I’ve remained largely indifferent to avalanche airbags since they started gaining popularity a few years ago. I thought them to be expensive, excessively heavy pieces of equipment suitable for snowmobilers or guests and guides at mechanized operations. I never really took them seriously for self-propelled ski touring.
Earlier this season I began working with the Backcountry Access’ #Direct2Dirtbag influencer program and in February I was sent the BCA Float 42 avalanche airbag for testing. I had officially run out of excuses to enter the avalanche terrain without what the industry is quietly pushing to become the fourth essential tool of winter backcountry travel.
I wrote about the various bells and whistles of the BCA Float 42 in my First Look post, so I won’t exhaustively list those here, but rather how the pack performed in the field.
Packs are a very personal thing in my experience. It really comes down to two things: fit and function. The Float 42 isn’t the most ergonomic design with the back panel being as straight as a washboard, but makes up for that with the lightly padded hip belt and height adjustable chest strap. It took a bit of fiddling to get it right on the first couple of trips but I managed to get it to feel comfortable under a full load.
There’s two compartments for storage; one on the front for wet storage (shovel, probe, skins etc.) and one main compartment for all your other gear. The cylinder and cable system hide snuggly behind a zippered cover so you don’t have to worry about knocking them around. The full length zippers for the storage compartments were handy for accessing stuff at the bottom of the pack without having its entire contents spill out onto the snow. It would have been nice to see some mesh pockets on the sides for quick access to items like toques and water bottles, but no pack is perfect.
The other slightly annoying trait of all airbags is the crotch strap. These are essential in making sure the pack doesn’t get ripped off the victim in an avalanche, or worse, have the chest strap pull upwards and choke them. I don’t like having things dangle off my pack so I tried to get in the habit of securing the crotch strap even when I was touring on logging roads. To avoid that extra step when I was on the skin track, I would leave the crotch strap wrapped around my leg when I put the pack down for shedding layers etc. After a while the annoyance of the crotch strap became more of a quirk.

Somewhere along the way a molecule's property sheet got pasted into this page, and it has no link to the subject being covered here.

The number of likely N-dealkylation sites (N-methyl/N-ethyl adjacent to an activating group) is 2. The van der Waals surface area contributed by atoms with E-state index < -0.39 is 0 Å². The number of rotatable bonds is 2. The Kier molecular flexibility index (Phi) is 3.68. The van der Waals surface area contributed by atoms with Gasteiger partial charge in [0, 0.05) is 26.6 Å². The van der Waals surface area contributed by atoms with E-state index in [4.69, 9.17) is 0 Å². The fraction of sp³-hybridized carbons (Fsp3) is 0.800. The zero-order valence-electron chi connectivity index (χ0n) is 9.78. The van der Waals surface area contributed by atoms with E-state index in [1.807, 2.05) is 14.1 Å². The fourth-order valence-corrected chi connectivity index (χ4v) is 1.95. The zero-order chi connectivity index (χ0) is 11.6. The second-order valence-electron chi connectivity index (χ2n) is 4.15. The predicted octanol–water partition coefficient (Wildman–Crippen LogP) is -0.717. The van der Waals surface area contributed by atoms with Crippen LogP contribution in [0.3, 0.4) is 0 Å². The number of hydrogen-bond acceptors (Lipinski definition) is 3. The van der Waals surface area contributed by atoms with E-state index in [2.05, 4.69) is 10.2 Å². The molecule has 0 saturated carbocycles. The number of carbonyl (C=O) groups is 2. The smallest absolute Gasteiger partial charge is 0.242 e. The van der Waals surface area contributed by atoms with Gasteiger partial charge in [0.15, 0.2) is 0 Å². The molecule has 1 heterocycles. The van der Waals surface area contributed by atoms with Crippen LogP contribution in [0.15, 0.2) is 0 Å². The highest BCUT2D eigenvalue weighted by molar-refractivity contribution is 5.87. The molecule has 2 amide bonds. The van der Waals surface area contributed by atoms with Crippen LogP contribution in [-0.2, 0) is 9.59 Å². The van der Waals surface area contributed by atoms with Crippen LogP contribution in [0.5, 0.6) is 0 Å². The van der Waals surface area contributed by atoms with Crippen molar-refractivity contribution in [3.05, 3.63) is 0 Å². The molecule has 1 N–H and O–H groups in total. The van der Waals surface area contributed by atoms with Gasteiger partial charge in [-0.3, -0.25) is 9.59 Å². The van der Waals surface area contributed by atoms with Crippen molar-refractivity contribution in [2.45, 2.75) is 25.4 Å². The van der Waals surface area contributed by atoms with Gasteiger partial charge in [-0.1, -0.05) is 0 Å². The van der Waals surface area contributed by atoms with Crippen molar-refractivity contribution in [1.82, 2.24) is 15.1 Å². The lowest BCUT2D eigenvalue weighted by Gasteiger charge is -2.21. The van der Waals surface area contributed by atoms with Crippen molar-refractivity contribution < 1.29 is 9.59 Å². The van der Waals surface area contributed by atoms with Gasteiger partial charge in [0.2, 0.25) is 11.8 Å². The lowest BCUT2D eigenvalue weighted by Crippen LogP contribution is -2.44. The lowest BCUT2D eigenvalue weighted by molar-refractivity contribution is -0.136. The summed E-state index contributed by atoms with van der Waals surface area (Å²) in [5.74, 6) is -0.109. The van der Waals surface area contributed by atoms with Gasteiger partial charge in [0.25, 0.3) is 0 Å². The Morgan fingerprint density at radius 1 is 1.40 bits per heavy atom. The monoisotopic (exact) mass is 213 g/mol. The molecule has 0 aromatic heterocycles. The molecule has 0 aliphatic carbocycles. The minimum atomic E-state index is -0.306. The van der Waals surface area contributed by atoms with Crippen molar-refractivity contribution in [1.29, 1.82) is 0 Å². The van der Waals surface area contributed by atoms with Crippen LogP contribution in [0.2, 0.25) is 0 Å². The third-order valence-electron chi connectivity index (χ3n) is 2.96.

I was initially disappointed with the pack’s inability to carry skis in the A-frame style, but after rocking the diagonal carry on long hauls and onto summits, I can safely say that I stand corrected. The diagonal carry works just fine, providing it can secure the skis properly. The BCA Float 42 does just that.
As one of the thousands of ski tourers that has gotten along just fine without an airbag for years, I was interested to see if having an airbag on my back changed my approach to the terrain. Having written and researched extensively about avalanche accidents and human factors, I like to think I wasn’t giving myself any false sense of security with a ripcord at my finger tips.
It was, however, a lot more comfortable skiing knowing it was there just in case. Skiing Foon Alley, a couloir on Phalanx Mountain in the Blackcomb backcountry last week, I triggered a pretty hefty pocket of sluff. It didn’t propagate into a slab, but it was enough to knock me off my feet. For the first time I reached for the rip cord but soon realized I was slowing down and hadn’t triggered anything dangerous. I didn’t deploy the airbag, but knowing it was at my fingertips made a scary moment – however brief – a lot more bearable.
The expense of airbags is still significant barrier of entry for a lot of consumers with most avalanche packs costing in excess of $1,000. The Float 42 airbag doesn’t have the dual “wings” of the ABS or the trauma protection of the Snowpulse, but for two thirds of the price of those brands you’ll still get the benefit of coming out on top of an avalanche – as long as it’s deployed in time.